7 places to eat outdoors in Cheshire
- Credit: ©National Trust Images/Arnhel de
Lazy days in the sunshine are just made for having a picnic with friends and family and here’s how to do it the Cheshire way. Dig out your cool bag, shake the dead spiders from your rug and prepare for your first picnics of 2019 with our handy guide
The woody one
Why? Delamere Forest is Cheshire's largest area of woodland, stretching out across over 950 hectares and including wetland and open grassland. It's a place to escape from everyday and find peace in the heart of the forest. Currently, a multimillion pound Delamere Forest plan will create a new visitor hub and gateway to the forest.
Perfect for: Working up an appetite. There are three walking trails and two cycling trails at the forest, as well as a fun Gruffalo orienteering navigational challenge and a Go Ape forest segway experience.
Getting there: Linmere, Delamere, Northwich, CW8 2JD. Delamere forest is 10 miles outside Chester and close to the M56. You can also take the train to Delamere station.
The musical one
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Why? Dunham Massey is one of the North West's great gardens with sweeping lawns, beautiful borders and majestic tress, surrounding a Georgian orangery and Victoria bark house. Every weekend throughout June you can relax with your picnic to a soundtrack of live music, ranging from classics with a twist to jazz and folk.
Perfect for: Culture lovers and foodies. You can source your picnic goodies from some of Dunham Massey's tenant farmers. Try stone-baked pizza from Red House and Dunham Massey apple juice and fruit, honey and salad vegetables from the Little Heath farm Shop.
Getting there: Woodhouse Lane, Altrincham, WA14 4SJ. Dunham Massey is part of the borough of Trafford and is approximately two miles from Altrincham railway station.
The beachy one
West Kirby Beach
Why? It's the summer and it would not be complete without a trip to the seaside. Time to pack the sunscreen and a bucket and spade and head for the coast.
Perfect for: Seaside fun. Enjoy pony rides along the beach, water sports and kite flying. During the summer there are lifeguards on patrol so you can take a dip if you dare and if you want a change of mood The Hilbre Islands Local Nature Reserve is a two mile walk away at low water (crossing times are posted daily in the main notice board by the beach).
Getting there: West Kirby, Wirral, CH48 3JJ. Grange Road. The main thoroughfare of West Kirby, is part of the A540, you can also take the train to West Kirby railway station from Birkenhead and Liverpool.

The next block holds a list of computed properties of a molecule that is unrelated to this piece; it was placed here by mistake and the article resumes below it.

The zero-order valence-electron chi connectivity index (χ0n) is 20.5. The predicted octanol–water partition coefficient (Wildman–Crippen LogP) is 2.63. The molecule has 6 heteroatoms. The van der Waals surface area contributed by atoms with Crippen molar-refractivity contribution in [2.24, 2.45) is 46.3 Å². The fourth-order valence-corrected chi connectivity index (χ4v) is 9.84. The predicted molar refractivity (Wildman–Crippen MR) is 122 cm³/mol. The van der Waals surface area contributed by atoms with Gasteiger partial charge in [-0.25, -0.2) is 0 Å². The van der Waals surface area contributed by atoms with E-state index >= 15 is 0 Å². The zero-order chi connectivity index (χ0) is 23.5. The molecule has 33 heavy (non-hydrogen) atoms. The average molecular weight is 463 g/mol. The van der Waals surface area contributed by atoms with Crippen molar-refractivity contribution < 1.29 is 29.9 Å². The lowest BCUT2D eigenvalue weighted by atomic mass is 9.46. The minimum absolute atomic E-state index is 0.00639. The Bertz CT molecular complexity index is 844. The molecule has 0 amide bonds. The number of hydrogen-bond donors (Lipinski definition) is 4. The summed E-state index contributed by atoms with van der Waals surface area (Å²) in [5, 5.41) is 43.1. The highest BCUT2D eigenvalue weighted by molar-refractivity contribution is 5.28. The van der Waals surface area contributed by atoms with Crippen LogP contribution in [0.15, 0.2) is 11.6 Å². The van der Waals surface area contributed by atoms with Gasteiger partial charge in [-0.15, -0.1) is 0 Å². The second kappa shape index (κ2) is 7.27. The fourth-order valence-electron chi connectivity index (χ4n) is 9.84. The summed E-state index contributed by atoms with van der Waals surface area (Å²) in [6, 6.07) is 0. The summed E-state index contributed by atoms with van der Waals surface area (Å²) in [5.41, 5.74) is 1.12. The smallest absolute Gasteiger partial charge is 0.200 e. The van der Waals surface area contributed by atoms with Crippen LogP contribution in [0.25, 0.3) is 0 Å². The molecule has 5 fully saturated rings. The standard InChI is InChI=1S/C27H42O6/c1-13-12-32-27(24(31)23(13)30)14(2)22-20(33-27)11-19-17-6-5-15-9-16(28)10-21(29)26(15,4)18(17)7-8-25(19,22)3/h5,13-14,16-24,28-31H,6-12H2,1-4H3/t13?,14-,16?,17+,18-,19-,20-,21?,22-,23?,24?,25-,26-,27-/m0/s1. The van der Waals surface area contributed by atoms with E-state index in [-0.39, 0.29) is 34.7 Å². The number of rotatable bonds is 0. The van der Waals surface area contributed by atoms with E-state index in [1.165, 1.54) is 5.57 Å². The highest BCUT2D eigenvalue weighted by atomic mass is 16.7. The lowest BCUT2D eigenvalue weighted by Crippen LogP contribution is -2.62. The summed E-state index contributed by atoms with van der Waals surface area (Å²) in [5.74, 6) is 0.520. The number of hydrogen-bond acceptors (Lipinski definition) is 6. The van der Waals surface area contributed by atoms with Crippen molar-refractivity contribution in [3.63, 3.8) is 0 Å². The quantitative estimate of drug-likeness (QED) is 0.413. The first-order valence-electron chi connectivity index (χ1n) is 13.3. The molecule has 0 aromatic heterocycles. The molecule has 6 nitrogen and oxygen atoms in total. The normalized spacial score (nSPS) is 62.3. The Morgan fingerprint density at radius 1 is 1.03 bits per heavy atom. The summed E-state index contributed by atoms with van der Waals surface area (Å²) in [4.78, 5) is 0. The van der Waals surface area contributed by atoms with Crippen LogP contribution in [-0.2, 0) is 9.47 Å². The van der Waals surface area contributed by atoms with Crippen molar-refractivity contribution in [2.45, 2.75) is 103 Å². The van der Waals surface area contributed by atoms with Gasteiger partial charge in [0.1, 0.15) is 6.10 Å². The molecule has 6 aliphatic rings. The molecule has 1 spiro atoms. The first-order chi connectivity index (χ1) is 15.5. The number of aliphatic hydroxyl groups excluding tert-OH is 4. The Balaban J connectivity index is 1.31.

The city one
River Dee Chester
Why? Few things are as delightful as watching the sunshine dapple the water on Chester's majestic River Dee, while maybe sipping something cold and fizzy!
Perfect for: Getting away from it all. In a busy city it can be hard to find a tranquil, relaxing space but down by the river you'll find just that. Stroll along the banks and you'll find benches to sit on or a short walk over Queen's Park Bridge takes you into Handbridge and the fields known as The Meadows, which are the perfect place for enjoying a picnic in the city. Down by the river you can feed the ducks as well as hire a rowing boat or pedalo to enjoy messing about on the river itself.
Getting there: Chester is easily accessible by road and rail.
The stately one
Why? Discover the impressive 18th century Mansion set amongst 1,000 acres of Deer Park or sit awhile in the stunning gardens and enjoy Tatton's views.
Perfect for: Those who love variety. Tatton Park hosts a large number of events throughout the year so you can take your picnic along to everything from a classic car spectacular to a kids' open air cinema experience.
Getting there: Knutsford, WA16 6QN. Tatton Hall is just over 2.5 miles north of Knutsford.
The secret one
Hare Hill Park
Why? The walled garden here really is a secret hideaway. Here you can take a leisurely stroll around the white borders in summer, and enjoy the many varieties of plants and fragrances before relaxing over your picnic.
Perfect for: Everyone. The green fingered can admire plantsman Colonel Brocklehurst's beautiful garden, from rare and exotic rhododendrons and azaleas in spring, to more recent additions such as unusual foxgloves, bulbs and of course the perennial summer borders in the walled garden. Bird watchers can head for the bird hide and spot blue tits, tree creepers and even a woodpecker.
Getting there: Hare Hill, Macclesfield, SK10 4PY. Hare Hill is at Over Alderley about three miles away from the village of Alderley Edge, which is the nearest railway station.
The mysterious one
Why? The escarpment overlooking the Cheshire plain has a magical and intriguing charm, with natural beauty and ancient treasures hidden beneath the surface and the views on a good day are spectacular.
Perfect for: Mystical musings. The red sandstone escarpment is a place of myth and legend, where reputedly King Arthur's knights lie sleeping and will only awaken when the country is in dire need. A must-see is the wizard's well, which is the carved head of a bearded man from which water trickles from the rock face of the escarpment into a stone trough, along with the inscription, "Drink of this and take thy fill, for the water falls by the Wizard's will."
Getting there: Nether Alderley SK10 4UB. Alderley Edge is located on the B5087, just south of the village of Alderley Edge. The car park is down a small track adjacent to The Wizard pub. There are frequent trains to Alderley Edge village from Stockport and Manchester.